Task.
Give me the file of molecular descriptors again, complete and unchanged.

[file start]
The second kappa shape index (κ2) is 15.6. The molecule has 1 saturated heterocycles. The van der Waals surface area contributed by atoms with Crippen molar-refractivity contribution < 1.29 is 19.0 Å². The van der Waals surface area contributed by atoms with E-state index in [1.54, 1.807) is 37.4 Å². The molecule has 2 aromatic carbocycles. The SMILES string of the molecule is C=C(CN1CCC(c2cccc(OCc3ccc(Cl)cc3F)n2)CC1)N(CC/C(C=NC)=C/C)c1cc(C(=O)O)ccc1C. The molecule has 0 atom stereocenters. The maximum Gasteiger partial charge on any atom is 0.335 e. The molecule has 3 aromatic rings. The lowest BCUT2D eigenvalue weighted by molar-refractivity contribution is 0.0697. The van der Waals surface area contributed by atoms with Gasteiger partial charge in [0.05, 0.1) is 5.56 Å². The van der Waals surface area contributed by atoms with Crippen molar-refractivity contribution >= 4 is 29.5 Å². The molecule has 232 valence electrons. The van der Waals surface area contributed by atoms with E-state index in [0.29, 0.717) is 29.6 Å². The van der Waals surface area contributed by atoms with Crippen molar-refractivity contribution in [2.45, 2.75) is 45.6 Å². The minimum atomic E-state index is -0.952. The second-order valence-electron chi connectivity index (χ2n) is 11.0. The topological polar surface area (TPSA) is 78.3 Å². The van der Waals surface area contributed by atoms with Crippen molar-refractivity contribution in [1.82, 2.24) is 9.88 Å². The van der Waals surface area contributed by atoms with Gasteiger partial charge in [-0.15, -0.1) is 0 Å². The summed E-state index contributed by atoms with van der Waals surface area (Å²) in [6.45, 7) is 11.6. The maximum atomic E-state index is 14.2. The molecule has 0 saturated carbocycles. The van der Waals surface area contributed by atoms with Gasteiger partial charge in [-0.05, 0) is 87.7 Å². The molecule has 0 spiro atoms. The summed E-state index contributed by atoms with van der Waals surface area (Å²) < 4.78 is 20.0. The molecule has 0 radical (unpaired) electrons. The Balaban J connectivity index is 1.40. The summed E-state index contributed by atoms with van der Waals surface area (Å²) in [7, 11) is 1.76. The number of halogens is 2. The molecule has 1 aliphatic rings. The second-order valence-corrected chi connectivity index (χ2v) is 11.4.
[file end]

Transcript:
The second kappa shape index (κ2) is 15.6. The molecule has 1 saturated heterocycles. The van der Waals surface area contributed by atoms with Crippen molar-refractivity contribution < 1.29 is 19.0 Å². The van der Waals surface area contributed by atoms with E-state index in [1.54, 1.807) is 37.4 Å². The molecule has 2 aromatic carbocycles. The SMILES string of the molecule is C=C(CN1CCC(c2cccc(OCc3ccc(Cl)cc3F)n2)CC1)N(CC/C(C=NC)=C/C)c1cc(C(=O)O)ccc1C. The molecule has 0 atom stereocenters. The maximum Gasteiger partial charge on any atom is 0.335 e. The molecule has 3 aromatic rings. The lowest BCUT2D eigenvalue weighted by molar-refractivity contribution is 0.0697. The van der Waals surface area contributed by atoms with Gasteiger partial charge in [0.05, 0.1) is 5.56 Å². The van der Waals surface area contributed by atoms with Crippen molar-refractivity contribution >= 4 is 29.5 Å². The molecule has 232 valence electrons. The van der Waals surface area contributed by atoms with E-state index in [0.29, 0.717) is 29.6 Å². The van der Waals surface area contributed by atoms with Crippen molar-refractivity contribution in [2.45, 2.75) is 45.6 Å². The minimum atomic E-state index is -0.952. The second-order valence-electron chi connectivity index (χ2n) is 11.0. The topological polar surface area (TPSA) is 78.3 Å². The van der Waals surface area contributed by atoms with Crippen molar-refractivity contribution in [1.82, 2.24) is 9.88 Å². The van der Waals surface area contributed by atoms with Gasteiger partial charge in [-0.15, -0.1) is 0 Å². The summed E-state index contributed by atoms with van der Waals surface area (Å²) in [6.45, 7) is 11.6. The maximum atomic E-state index is 14.2. The molecule has 0 saturated carbocycles. The van der Waals surface area contributed by atoms with Gasteiger partial charge in [-0.05, 0) is 87.7 Å². The molecule has 0 spiro atoms. The summed E-state index contributed by atoms with van der Waals surface area (Å²) < 4.78 is 20.0. The molecule has 0 radical (unpaired) electrons. The Balaban J connectivity index is 1.40. The summed E-state index contributed by atoms with van der Waals surface area (Å²) in [7, 11) is 1.76. The number of halogens is 2. The molecule has 1 aliphatic rings. The second-order valence-corrected chi connectivity index (χ2v) is 11.4.